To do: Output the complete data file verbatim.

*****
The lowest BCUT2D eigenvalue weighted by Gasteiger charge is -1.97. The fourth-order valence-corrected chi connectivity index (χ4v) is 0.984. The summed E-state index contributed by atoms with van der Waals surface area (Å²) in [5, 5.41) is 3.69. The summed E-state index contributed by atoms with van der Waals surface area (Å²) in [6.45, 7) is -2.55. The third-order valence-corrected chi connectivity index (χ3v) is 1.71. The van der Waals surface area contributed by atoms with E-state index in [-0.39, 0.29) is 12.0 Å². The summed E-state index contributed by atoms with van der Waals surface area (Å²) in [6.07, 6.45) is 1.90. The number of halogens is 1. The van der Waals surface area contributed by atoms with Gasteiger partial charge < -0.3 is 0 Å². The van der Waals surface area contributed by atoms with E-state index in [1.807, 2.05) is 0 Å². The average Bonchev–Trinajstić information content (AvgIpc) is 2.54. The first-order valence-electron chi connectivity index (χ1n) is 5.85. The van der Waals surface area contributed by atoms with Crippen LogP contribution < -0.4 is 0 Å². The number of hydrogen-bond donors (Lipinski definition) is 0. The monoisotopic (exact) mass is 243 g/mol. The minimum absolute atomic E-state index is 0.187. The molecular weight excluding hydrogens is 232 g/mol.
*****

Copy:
The lowest BCUT2D eigenvalue weighted by Gasteiger charge is -1.97. The fourth-order valence-corrected chi connectivity index (χ4v) is 0.984. The summed E-state index contributed by atoms with van der Waals surface area (Å²) in [5, 5.41) is 3.69. The summed E-state index contributed by atoms with van der Waals surface area (Å²) in [6.45, 7) is -2.55. The third-order valence-corrected chi connectivity index (χ3v) is 1.71. The van der Waals surface area contributed by atoms with E-state index in [-0.39, 0.29) is 12.0 Å². The summed E-state index contributed by atoms with van der Waals surface area (Å²) in [6.07, 6.45) is 1.90. The number of halogens is 1. The van der Waals surface area contributed by atoms with Gasteiger partial charge < -0.3 is 0 Å². The van der Waals surface area contributed by atoms with E-state index in [1.807, 2.05) is 0 Å². The average Bonchev–Trinajstić information content (AvgIpc) is 2.54. The first-order valence-electron chi connectivity index (χ1n) is 5.85. The van der Waals surface area contributed by atoms with Crippen LogP contribution < -0.4 is 0 Å². The number of hydrogen-bond donors (Lipinski definition) is 0. The monoisotopic (exact) mass is 243 g/mol. The minimum absolute atomic E-state index is 0.187. The molecular weight excluding hydrogens is 232 g/mol.